Cosplay Pro Tips

Costumes, Cosplay, and Props Craft & Design
Cosplay Pro Tips

In Make: Volume 86, we asked star cosplayers to share their favorite tools, techniques, and communities. Here’s what they told us. Check out more of the cosplay-themed issue.

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Tristian Johnson aka TrisRex

Chicago, Illinois


This year my favorite tools have been the Dremel and soldering irons for detailing foam! They make foam projects much faster and more versatile due to the endless types of textures they can create.

I’ve also been using a lot of garbage bags and shrink wrap for creating wrinkles or more organic detailing. Melting them with a heat gun can create some cool effects!

Create your own characters! My latest character is the Empress Alien, which is my take on an older, more evolved version of the Queen Xenomorph from Aliens (1986), the movie that started this journey for me as a child. She’s my favorite creature, beautiful and majestic but terrifying at the same time, which made this project a lot of fun and very personal for me. When I started my Aliens: Resurgence (For The Hive) universe I knew I had to tell a new story of the Queen — to pay respect to the past, acknowledge the present, but give audiences a look into the future of how an evolved Queen can truly look practically.


The Stan Winston School of Character Arts is a really cool resource to have as a monster maker because now we can learn how our favorite creatures were made from the artist who made them. I try to apply the course I’m taking to whatever projects I’m working on, which has been very helpful for me. It’s also been cool to connect with other monster makers and FX artists because at times it seems like an art of the past … but we’re still here!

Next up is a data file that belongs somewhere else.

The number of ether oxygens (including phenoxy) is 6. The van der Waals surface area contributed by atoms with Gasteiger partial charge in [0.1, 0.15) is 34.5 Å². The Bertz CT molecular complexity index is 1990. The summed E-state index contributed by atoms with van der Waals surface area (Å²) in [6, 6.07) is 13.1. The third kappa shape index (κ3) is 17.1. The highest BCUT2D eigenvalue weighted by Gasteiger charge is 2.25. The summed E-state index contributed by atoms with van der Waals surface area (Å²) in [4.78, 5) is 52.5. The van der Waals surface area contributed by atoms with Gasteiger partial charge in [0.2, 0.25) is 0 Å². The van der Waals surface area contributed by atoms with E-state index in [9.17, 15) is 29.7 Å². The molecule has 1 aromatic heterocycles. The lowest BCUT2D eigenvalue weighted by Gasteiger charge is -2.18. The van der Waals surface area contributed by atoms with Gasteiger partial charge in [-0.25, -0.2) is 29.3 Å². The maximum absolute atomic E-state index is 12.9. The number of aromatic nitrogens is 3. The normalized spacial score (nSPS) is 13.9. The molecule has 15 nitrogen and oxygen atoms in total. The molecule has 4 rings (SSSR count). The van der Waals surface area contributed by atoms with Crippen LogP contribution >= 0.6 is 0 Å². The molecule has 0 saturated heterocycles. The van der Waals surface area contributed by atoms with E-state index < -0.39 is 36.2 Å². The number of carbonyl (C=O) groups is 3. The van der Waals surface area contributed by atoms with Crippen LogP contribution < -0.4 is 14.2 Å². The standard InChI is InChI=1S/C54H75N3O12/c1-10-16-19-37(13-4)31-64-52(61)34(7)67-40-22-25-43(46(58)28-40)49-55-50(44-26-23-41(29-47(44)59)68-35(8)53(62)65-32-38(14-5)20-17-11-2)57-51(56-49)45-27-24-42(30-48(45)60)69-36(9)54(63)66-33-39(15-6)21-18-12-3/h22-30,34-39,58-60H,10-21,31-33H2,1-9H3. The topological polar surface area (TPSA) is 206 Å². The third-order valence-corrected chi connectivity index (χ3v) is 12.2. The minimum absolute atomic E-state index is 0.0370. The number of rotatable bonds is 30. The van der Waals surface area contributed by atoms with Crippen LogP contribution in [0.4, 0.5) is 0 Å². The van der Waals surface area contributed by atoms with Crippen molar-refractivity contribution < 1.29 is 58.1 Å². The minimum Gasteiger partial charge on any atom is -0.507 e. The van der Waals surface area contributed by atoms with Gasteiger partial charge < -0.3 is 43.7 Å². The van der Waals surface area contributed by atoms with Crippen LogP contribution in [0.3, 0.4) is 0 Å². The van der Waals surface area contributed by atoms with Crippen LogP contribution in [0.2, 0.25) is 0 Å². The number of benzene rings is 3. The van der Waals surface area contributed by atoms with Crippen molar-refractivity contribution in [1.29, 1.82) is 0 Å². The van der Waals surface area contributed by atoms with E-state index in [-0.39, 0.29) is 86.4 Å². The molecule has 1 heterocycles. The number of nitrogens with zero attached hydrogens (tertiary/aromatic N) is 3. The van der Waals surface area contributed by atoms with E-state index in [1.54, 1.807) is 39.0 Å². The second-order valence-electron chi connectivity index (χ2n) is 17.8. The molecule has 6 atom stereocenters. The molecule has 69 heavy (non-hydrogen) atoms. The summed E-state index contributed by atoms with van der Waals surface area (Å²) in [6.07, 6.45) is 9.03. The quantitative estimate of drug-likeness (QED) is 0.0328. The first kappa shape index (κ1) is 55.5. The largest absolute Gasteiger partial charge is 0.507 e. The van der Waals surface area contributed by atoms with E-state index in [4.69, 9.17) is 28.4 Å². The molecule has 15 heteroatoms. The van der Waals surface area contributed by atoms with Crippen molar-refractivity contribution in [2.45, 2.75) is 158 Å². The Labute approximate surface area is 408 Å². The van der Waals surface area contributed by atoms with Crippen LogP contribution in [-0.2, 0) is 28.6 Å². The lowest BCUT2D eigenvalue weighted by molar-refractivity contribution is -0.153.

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Beverly Downen aka Downen Creative Studios

Portland, Oregon


I use EVA foam to create most of my props and costumes. My most important and favorite tool I use to transform this versatile material is my Dremel rotary tool with a flex shaft attachment — it makes the Dremel easy to hold while I’m manipulating and carving elaborate textures and details into EVA foam, and reduces hand and wrist fatigue when I’m working on a big project.

When trying a material or process for the first time, experiment on scraps. Keep a few scraps nearby and apply the same processes and products to those scraps as you work, being sure to document the steps along the way with photos and notes. These samples provide you with a place to safely experiment with products, processes, and techniques before applying them to your final project pieces. For instance, discovering a paint incompatibility is better on scraps than on your final project! You can then keep the samples for future reference, replications, paint touch-ups, and more!